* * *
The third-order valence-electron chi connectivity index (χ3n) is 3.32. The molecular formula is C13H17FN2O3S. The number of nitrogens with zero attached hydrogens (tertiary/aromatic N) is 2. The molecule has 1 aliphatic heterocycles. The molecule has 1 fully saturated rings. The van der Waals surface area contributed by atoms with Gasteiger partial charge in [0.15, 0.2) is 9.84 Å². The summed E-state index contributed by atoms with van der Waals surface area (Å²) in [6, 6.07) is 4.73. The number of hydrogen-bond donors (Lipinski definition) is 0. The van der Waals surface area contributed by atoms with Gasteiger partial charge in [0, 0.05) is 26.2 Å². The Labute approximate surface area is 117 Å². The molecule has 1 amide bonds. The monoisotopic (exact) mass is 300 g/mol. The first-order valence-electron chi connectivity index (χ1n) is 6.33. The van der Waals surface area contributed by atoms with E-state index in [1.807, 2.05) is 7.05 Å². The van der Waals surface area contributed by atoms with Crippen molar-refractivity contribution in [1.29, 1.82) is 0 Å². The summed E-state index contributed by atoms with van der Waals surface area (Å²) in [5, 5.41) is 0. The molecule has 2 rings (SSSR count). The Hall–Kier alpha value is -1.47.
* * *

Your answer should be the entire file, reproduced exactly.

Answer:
The third-order valence-electron chi connectivity index (χ3n) is 3.32. The molecular formula is C13H17FN2O3S. The number of nitrogens with zero attached hydrogens (tertiary/aromatic N) is 2. The molecule has 1 aliphatic heterocycles. The molecule has 1 fully saturated rings. The van der Waals surface area contributed by atoms with Gasteiger partial charge in [0.15, 0.2) is 9.84 Å². The summed E-state index contributed by atoms with van der Waals surface area (Å²) in [6, 6.07) is 4.73. The number of hydrogen-bond donors (Lipinski definition) is 0. The van der Waals surface area contributed by atoms with Gasteiger partial charge in [0, 0.05) is 26.2 Å². The Labute approximate surface area is 117 Å². The molecule has 1 amide bonds. The monoisotopic (exact) mass is 300 g/mol. The first-order valence-electron chi connectivity index (χ1n) is 6.33. The van der Waals surface area contributed by atoms with E-state index in [1.807, 2.05) is 7.05 Å². The van der Waals surface area contributed by atoms with Crippen molar-refractivity contribution in [1.29, 1.82) is 0 Å². The summed E-state index contributed by atoms with van der Waals surface area (Å²) in [5, 5.41) is 0. The molecule has 2 rings (SSSR count). The Hall–Kier alpha value is -1.47.